When retired, it’s important to handle your pension and IRA withdrawals wisely. Keep this guideline in mind: if the money that went into your retirement plan was not taxed during deposit, it will be taxable when you withdraw it. Plan accordingly.
Employer contributions to a pension plan are frequently made with pre-tax money, so those portions will be taxed upon withdrawal. To complicate matters, your own contributions to the same plan may have been made with after-tax dollars and so would not be subject to taxation upon withdrawal. While the IRS supplies worksheets in their tax instructions, determining your taxable and tax-free distributions can be extremely complex. For additional information, see IRS Publication 575, Pension and Annuity Income,
You most likely took tax deductions for contributions you made to your traditional IRA in prior tax years. As a result, the money is taxable when you withdraw it. There are also required minimum distributions from qualified accounts after age 70-1/2 – which means you’ll be required to pay taxes on that money never taxed, as you take it out. Determining your required minimum distribution is a key aspect of retirement planning. AARP offers a free online calculator, but it’s always a good idea to consult an elder law attorney or tax professional to determine your best course of action. Failure to take required minimum distributions will cause a large penalty, besides the tax due.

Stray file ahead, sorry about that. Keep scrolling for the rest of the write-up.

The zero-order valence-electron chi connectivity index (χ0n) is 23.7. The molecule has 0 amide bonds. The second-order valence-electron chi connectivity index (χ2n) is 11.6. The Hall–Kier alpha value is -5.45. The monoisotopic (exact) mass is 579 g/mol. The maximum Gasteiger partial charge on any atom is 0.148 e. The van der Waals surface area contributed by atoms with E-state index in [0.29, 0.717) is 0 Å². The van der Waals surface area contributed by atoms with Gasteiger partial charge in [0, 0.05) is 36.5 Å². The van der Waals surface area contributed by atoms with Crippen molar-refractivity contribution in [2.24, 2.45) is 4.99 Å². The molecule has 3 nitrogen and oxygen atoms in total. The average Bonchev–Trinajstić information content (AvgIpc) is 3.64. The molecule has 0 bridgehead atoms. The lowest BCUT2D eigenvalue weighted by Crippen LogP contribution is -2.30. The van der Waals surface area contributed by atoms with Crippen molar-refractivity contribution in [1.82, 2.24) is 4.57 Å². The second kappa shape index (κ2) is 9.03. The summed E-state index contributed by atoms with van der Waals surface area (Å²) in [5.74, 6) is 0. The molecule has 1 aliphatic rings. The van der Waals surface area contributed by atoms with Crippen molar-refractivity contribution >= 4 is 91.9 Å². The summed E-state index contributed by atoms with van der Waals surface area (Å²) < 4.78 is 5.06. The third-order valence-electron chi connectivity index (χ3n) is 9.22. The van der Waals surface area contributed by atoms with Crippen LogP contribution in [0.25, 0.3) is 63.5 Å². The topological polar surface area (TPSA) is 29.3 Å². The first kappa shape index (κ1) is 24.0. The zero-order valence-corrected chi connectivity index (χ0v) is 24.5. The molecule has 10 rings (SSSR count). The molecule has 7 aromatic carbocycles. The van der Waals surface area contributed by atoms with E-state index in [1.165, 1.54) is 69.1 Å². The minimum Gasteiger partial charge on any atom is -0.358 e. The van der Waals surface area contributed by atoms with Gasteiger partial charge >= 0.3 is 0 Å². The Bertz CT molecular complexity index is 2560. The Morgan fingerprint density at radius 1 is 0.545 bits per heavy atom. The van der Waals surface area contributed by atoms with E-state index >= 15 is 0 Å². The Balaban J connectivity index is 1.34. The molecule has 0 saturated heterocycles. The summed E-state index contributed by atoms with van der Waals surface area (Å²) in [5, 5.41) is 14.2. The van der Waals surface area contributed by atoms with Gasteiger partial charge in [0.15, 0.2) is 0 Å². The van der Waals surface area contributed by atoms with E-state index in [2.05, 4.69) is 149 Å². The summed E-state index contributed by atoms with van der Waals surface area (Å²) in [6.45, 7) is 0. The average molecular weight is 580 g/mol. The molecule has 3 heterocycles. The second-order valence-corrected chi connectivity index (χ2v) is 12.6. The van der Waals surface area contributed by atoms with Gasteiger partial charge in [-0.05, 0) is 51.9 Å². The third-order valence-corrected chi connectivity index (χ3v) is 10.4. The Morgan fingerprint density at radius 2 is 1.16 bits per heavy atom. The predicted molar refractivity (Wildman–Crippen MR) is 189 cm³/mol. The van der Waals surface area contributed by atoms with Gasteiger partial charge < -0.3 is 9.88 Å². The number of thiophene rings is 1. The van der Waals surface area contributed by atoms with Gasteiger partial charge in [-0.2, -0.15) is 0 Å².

Contributions you make to a Roth IRA account are always made with after-tax dollars. Therefore, qualified distributions will be tax-free. A non-qualified distribution is subject to taxation of earnings and a 10% additional tax, unless an exception applies. For more about the rules affecting Roth IRA withdrawals visit http://www.rothira.com/roth-ira-withdrawal-rules.
Don’t Guess About Your Retirement Fund Withdrawal
Before withdrawing any funds from any retirement account, consult with an elder law attorney or your tax professional to understand potential tax consequences.